The economic benefit of simplicity

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In a recent speech at New York University’s Stern School of Business, Treasury Secretary Timothy Geithner indicated that a top priority of the overhaul of the financial system “will be simplifying the forms consumers have to get credit cards, auto loans and mortgages.”1 Geithner said that the government “will move as quickly as possible to bring clarity to the new rules of finance.”

Should companies in the financial services industry see these requirements as yet another regulatory hurdle that will cost them money and aggravation or does simplification of communications actually represent a potential for economic benefit? Geithner indicated that the changes would enable consumers to “make better choices, borrow more responsibly and compare costs and services,” but rigorous research at Siegel+Gale reveals the potential for significant business benefits for the lenders as well.

Siegel+Gale’s Simplicity Laboratory rigorously analyzes communications on such pillars of simplicity as comprehension, relevance, clarity, and freshness. Analytical tools such as heat mapping are used to identify specific elements of communication that induce confusion.

But the Simplicity Laboratory goes further. It also measures the extent to which reduction of complexity and confusion leads to economic benefit. A recent test of student loan application forms, for example, revealed that a 12 percent improvement on perceived simplicity of the loan application led to an uptake of a corresponding 12 percent in consumers’ willingness to actually fill out and submit the form for approval.

The economic benefits of simplicity can manifest themselves in many ways. Testing of simplified forms for the Internal Revenue Service has demonstrated that such simplification leads to both increased payment of full amounts owed and reduced numbers of calls into IRS taxpayer service lines. Tests of documents sent to customers by financial institutions revealed that simpler communications were more likely to be read and saved for future reference. In addition, simplified communications significantly improve the relationship between the institution and the customer. Those who receive the less complex documents are more likely to believe the bank values and acts in the best interests of its customers. They are more likely to find the institution to be easy to do business with, and they are more likely to remain with the bank over time.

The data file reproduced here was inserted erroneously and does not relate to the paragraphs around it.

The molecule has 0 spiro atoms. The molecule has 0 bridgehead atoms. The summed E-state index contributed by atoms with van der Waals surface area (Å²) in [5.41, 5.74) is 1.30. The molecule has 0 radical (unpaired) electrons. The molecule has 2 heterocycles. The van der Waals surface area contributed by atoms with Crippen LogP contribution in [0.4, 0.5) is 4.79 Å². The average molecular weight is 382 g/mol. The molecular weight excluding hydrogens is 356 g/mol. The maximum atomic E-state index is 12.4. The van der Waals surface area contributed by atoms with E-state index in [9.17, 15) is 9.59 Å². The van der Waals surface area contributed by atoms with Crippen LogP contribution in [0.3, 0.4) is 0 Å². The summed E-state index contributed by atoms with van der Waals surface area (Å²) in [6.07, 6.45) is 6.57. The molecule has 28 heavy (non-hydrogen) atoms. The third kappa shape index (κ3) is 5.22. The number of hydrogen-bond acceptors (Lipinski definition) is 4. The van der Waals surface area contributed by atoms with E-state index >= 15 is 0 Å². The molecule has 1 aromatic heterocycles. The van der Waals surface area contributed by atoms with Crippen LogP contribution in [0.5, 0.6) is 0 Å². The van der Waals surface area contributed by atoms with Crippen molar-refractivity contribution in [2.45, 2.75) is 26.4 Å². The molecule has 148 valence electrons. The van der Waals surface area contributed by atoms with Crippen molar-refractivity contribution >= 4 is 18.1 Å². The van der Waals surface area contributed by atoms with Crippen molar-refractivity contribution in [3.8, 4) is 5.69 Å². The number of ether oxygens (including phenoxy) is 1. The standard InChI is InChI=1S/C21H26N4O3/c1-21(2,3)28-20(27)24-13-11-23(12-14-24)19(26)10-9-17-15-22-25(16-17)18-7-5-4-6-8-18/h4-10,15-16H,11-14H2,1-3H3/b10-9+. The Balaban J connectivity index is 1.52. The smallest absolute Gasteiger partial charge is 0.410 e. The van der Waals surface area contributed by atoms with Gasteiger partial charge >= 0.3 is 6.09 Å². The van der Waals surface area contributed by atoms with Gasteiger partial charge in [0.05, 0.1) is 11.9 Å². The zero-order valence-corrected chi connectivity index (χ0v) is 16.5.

This discussion is not meant to diminish the frustration that companies must feel with the increasing burden of Federal regulation. It merely hopes to point out that remedying much of the complexity that has led to this regulation may in fact lead to positive outcomes rather than increased cost.

1 Fredrix, Emily and Crutsinger, Martin. “Geithner pledges quick action on new financial law.” Yahoo! News, August 2, 2010

Rolf Wulfsberg is the global director of quantitative research for the Siegel+Gale New York office.

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